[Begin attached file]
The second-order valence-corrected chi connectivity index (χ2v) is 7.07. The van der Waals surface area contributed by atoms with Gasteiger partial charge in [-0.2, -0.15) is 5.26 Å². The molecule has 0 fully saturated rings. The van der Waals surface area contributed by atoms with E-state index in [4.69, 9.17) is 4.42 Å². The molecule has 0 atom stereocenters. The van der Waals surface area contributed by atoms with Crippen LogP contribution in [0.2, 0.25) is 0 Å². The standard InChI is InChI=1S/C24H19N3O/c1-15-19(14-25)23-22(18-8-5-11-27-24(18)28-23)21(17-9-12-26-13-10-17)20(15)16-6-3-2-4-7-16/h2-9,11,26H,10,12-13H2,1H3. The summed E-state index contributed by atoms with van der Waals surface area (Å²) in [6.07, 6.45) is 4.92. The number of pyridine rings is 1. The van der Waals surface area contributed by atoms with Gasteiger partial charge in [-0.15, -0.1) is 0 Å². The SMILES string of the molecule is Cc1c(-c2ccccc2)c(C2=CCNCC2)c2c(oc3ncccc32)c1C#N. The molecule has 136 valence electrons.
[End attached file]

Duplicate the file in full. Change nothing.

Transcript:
The second-order valence-corrected chi connectivity index (χ2v) is 7.07. The van der Waals surface area contributed by atoms with Gasteiger partial charge in [-0.2, -0.15) is 5.26 Å². The molecule has 0 fully saturated rings. The van der Waals surface area contributed by atoms with E-state index in [4.69, 9.17) is 4.42 Å². The molecule has 0 atom stereocenters. The van der Waals surface area contributed by atoms with Crippen LogP contribution in [0.2, 0.25) is 0 Å². The standard InChI is InChI=1S/C24H19N3O/c1-15-19(14-25)23-22(18-8-5-11-27-24(18)28-23)21(17-9-12-26-13-10-17)20(15)16-6-3-2-4-7-16/h2-9,11,26H,10,12-13H2,1H3. The summed E-state index contributed by atoms with van der Waals surface area (Å²) in [6.07, 6.45) is 4.92. The number of pyridine rings is 1. The van der Waals surface area contributed by atoms with Gasteiger partial charge in [-0.15, -0.1) is 0 Å². The SMILES string of the molecule is Cc1c(-c2ccccc2)c(C2=CCNCC2)c2c(oc3ncccc32)c1C#N. The molecule has 136 valence electrons.